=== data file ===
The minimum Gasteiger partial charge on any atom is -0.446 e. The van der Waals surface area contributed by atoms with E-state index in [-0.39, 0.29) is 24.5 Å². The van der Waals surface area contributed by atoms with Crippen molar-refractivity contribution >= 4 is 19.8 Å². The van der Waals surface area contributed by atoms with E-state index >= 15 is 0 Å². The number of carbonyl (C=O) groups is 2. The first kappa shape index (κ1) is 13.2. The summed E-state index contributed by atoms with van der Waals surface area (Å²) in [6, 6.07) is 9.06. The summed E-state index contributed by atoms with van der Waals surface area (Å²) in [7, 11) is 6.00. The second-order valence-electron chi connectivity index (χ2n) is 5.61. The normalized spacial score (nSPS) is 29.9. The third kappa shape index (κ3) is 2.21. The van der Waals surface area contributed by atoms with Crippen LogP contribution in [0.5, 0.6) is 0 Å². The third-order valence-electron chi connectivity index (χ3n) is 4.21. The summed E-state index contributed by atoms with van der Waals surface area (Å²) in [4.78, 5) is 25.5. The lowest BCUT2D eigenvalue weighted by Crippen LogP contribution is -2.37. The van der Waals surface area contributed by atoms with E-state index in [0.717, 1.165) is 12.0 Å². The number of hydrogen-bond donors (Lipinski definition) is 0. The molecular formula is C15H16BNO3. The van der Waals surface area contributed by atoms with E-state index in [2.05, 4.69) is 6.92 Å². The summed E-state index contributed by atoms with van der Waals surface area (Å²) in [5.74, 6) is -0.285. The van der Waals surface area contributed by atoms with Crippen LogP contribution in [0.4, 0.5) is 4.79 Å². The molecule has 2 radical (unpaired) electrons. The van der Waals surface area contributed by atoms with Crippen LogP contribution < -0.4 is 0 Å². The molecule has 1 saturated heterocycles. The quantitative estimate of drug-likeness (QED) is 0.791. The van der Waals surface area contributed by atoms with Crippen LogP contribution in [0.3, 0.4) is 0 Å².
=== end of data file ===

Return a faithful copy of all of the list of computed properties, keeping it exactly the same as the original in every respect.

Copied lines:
The minimum Gasteiger partial charge on any atom is -0.446 e. The van der Waals surface area contributed by atoms with E-state index in [-0.39, 0.29) is 24.5 Å². The van der Waals surface area contributed by atoms with Crippen molar-refractivity contribution >= 4 is 19.8 Å². The van der Waals surface area contributed by atoms with E-state index >= 15 is 0 Å². The number of carbonyl (C=O) groups is 2. The first kappa shape index (κ1) is 13.2. The summed E-state index contributed by atoms with van der Waals surface area (Å²) in [6, 6.07) is 9.06. The summed E-state index contributed by atoms with van der Waals surface area (Å²) in [7, 11) is 6.00. The second-order valence-electron chi connectivity index (χ2n) is 5.61. The normalized spacial score (nSPS) is 29.9. The third kappa shape index (κ3) is 2.21. The van der Waals surface area contributed by atoms with Crippen LogP contribution in [0.5, 0.6) is 0 Å². The third-order valence-electron chi connectivity index (χ3n) is 4.21. The summed E-state index contributed by atoms with van der Waals surface area (Å²) in [4.78, 5) is 25.5. The lowest BCUT2D eigenvalue weighted by Crippen LogP contribution is -2.37. The van der Waals surface area contributed by atoms with E-state index in [0.717, 1.165) is 12.0 Å². The number of hydrogen-bond donors (Lipinski definition) is 0. The molecular formula is C15H16BNO3. The van der Waals surface area contributed by atoms with E-state index in [2.05, 4.69) is 6.92 Å². The summed E-state index contributed by atoms with van der Waals surface area (Å²) in [5.74, 6) is -0.285. The van der Waals surface area contributed by atoms with Crippen LogP contribution in [0.4, 0.5) is 4.79 Å². The molecule has 2 radical (unpaired) electrons. The van der Waals surface area contributed by atoms with Crippen LogP contribution < -0.4 is 0 Å². The molecule has 1 saturated heterocycles. The quantitative estimate of drug-likeness (QED) is 0.791. The van der Waals surface area contributed by atoms with Crippen LogP contribution in [0.3, 0.4) is 0 Å².